Another audition question

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MissyHPhoenix
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Location: Hammond, LA, USA

Another audition question

Post by MissyHPhoenix »

I'm still getting ready for an audition that should be scheduled sometime in February or March. The prepared pieces are coming along very well and I've got the scales down, at least I think. My question is about sight-reading -- when sight-reading for an audition, is it better to keep going even when you blow a phrase, or to pause and re-play the part before continuing? I sight-read fairly well but, of course, there are always the flubs.

Thanks!

:mrgreen:
Missy

Why Be Normal????

lianeandflute
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Joined: Fri Jun 11, 2010 1:19 am

Re: Another audition question

Post by lianeandflute »

If I were you and I made a mistake during sight reading I definitely would NOT start that part again. It's all in the recovery; if you make a mistake but recover well, that's still very impressive and professional.
"It's happening inside you; not in the flute!" - Emmanuel Pahud (At a masterclass in Sydney, Nov. 2010)

Arlee
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Joined: Fri Aug 27, 2010 9:18 pm

Re: Another audition question

Post by Arlee »

With out a doubt keep going! :) I used to always stop because I felt like in an audition setting I should at least show that I know I messed something up but after many years and talking to teacher who judge auditions (and also having had the opportunity to be a judge for chair placements) it makes sense to me why stopping is a bad idea.

They will get a good feel at where your technical abilities are from your prepared pieces. Sight-reading is about getting a feel for how fast you are likely to learn new things. For instance if you have a very hard time the first time you see something it will take a lot more work to get it to where it needs to be. Also, you can't stop in a performance and auditions are a type of performance. No one expects a sight-reading to be perfect (if you can great but if you can't don't freak out about it).

If you feel like sight-reading is something you need to work on some I would get a good etude book and drill one a day. Play it all the way through without stopping and then go back and figure out where you made mistakes and how you would avoid doing that mistake next time :)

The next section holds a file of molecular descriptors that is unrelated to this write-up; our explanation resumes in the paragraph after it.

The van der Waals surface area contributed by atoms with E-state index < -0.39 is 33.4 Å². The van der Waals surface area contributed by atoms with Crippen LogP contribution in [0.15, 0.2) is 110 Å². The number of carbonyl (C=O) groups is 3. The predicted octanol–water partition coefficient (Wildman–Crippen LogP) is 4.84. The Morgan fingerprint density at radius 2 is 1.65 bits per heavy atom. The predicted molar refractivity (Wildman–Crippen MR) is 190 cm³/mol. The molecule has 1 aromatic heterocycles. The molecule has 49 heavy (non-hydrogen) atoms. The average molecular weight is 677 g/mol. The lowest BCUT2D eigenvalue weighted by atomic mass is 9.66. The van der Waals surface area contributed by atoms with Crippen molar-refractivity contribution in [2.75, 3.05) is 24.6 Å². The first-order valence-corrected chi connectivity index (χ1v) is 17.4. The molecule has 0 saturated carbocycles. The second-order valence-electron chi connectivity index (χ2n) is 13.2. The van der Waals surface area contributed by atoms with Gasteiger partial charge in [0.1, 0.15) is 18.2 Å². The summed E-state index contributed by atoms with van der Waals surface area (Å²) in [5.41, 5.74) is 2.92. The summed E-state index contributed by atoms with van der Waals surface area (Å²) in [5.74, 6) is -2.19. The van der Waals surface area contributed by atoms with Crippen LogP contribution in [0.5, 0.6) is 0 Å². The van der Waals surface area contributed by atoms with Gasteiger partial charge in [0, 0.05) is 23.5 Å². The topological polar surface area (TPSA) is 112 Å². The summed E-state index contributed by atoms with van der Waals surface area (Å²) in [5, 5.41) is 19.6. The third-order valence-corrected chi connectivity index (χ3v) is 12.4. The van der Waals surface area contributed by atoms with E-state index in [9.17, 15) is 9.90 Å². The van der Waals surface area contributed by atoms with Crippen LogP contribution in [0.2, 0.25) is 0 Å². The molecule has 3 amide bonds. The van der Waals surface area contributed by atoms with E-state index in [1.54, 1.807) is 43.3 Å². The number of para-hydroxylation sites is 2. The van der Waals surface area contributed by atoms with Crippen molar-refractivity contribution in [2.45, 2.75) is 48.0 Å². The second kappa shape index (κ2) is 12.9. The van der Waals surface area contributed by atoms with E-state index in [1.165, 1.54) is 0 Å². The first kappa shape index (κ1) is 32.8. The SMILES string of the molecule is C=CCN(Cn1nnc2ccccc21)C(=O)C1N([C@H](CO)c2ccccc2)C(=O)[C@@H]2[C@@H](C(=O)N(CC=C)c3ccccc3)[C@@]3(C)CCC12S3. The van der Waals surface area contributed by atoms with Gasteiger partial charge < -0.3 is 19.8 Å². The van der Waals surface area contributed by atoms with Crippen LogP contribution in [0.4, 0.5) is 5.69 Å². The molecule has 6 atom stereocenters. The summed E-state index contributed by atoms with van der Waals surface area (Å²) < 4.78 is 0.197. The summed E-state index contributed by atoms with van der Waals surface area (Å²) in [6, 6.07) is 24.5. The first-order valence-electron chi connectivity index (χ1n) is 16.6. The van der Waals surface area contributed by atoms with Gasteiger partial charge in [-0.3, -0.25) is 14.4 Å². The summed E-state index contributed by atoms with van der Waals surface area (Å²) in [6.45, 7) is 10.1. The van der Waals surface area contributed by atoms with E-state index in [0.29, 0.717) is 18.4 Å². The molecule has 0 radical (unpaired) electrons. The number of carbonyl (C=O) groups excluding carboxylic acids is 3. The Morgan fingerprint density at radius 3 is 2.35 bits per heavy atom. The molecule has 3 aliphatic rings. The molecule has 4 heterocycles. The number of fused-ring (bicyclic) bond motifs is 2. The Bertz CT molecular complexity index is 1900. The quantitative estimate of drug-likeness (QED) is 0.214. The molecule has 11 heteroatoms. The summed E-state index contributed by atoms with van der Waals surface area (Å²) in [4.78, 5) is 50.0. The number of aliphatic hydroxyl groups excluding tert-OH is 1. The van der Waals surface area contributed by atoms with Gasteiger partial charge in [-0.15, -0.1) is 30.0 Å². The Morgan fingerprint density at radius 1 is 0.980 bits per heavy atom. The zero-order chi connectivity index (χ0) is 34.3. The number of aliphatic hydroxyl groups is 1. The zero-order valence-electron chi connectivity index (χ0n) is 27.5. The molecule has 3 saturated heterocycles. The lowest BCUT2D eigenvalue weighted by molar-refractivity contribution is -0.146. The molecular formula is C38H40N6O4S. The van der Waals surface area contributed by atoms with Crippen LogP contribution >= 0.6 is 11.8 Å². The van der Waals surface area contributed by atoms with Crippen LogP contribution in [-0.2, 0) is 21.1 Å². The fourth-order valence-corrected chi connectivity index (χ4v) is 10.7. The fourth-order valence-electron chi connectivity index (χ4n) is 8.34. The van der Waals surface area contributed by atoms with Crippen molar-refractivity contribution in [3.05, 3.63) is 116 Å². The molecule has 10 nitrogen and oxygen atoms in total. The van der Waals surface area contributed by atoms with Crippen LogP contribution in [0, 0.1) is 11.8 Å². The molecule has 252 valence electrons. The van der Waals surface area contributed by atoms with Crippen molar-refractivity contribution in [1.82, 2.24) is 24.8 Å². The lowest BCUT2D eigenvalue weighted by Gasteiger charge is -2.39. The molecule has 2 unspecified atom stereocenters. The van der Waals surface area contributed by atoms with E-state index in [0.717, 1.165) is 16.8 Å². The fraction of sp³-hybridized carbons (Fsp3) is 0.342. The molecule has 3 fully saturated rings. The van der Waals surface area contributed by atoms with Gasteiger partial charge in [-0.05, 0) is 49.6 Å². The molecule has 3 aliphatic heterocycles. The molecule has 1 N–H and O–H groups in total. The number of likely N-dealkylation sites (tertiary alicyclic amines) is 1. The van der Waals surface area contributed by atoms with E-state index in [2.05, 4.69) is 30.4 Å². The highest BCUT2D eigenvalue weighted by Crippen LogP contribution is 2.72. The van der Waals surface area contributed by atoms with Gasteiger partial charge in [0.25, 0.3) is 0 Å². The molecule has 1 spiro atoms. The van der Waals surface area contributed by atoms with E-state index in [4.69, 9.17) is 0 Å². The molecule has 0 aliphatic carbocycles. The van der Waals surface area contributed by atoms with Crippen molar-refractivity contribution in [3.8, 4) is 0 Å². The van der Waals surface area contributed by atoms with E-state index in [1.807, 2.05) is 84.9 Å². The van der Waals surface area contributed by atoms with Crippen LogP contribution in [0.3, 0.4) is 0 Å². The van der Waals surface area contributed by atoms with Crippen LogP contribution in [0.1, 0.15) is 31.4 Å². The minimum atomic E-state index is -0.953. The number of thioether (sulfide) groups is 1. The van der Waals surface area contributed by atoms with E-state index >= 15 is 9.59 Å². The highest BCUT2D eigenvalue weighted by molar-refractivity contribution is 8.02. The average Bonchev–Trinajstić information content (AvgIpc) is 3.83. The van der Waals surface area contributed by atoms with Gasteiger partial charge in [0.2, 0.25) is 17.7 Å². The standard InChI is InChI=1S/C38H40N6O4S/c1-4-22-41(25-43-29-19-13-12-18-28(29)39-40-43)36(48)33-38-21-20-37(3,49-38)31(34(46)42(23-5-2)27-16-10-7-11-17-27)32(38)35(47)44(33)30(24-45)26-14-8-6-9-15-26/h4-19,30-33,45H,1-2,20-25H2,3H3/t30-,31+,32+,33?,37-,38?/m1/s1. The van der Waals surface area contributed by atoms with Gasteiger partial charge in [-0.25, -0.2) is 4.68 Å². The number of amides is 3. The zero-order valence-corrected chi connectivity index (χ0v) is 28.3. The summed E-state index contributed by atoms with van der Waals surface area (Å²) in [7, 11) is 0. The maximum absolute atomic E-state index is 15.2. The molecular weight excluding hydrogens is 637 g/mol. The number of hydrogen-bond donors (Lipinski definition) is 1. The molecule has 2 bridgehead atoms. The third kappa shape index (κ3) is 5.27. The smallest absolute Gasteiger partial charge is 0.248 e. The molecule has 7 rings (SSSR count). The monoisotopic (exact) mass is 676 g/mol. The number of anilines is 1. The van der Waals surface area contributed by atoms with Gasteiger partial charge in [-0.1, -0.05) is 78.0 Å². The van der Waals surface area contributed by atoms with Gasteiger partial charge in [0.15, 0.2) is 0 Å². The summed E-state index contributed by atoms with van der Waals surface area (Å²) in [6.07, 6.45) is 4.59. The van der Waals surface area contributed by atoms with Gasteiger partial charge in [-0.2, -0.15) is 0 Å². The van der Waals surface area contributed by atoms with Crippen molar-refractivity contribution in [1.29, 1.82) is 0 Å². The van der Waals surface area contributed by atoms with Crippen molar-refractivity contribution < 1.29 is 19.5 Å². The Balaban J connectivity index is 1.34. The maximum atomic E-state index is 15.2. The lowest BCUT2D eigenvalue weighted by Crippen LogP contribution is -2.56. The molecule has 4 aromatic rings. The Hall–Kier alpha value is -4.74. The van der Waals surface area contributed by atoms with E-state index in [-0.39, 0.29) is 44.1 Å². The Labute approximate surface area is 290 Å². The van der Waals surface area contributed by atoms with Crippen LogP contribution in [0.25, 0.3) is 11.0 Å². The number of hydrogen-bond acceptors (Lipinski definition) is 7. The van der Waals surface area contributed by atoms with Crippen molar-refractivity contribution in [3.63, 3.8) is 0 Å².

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MissyHPhoenix
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Re: Another audition question

Post by MissyHPhoenix »

Thanks! That is exactly what I needed to know -- how to handle it correctly. I do sight-read pretty well, and I practice on it just about every day because I like to try out new pieces a lot.

I'll let y'all know how it goes. Keep your fingers crossed for me, please.

:mrgreen:
Missy

Why Be Normal????

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Bo
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Re: Another audition question

Post by Bo »

Yes, keep going! Actually, even great musicians make mistakes now and then, but know how to recover in a way that makes it sound right! To be able to recover belongs to the art of music... :)

Arlee
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Re: Another audition question

Post by Arlee »

Bo wrote:Yes, keep going! Actually, even great musicians make mistakes now and then, but know how to recover in a way that makes it sound right! To be able to recover belongs to the art of music... :)
Actually music played perfectly live in an anomaly ;) I had a long talk with the Head of the College of Music I attended about this while I was their because a lot of my anxiety about playing in front of people is because I am afraid to mess up. She point out that the one downside to recorded music is it sort of gives people the wrong impression that once you reach a certain level you never make mistakes anymore and that even the most accomplished musicians will rarely after a live performance think there was nothing they could have done better.

:)

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Phineas
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Re: Another audition question

Post by Phineas »

Arlee wrote:Actually music played perfectly live in an anomaly ;) I had a long talk with the Head of the College of Music I attended about this while I was their because a lot of my anxiety about playing in front of people is because I am afraid to mess up. She point out that the one downside to recorded music is it sort of gives people the wrong impression that once you reach a certain level you never make mistakes anymore and that even the most accomplished musicians will rarely after a live performance think there was nothing they could have done better.

:)
You are so right. However, live performances can be a blessing and a curse. I know of a lot of players that will sound great live, but do not sound that good on recordings. There are a lot of distractions in live performances that allow for errors. You make a mistake on a recording, it is there forever! On the other hand, performances that are not perfect make for more interesting listening. They seem to have more "feel".

Phineas

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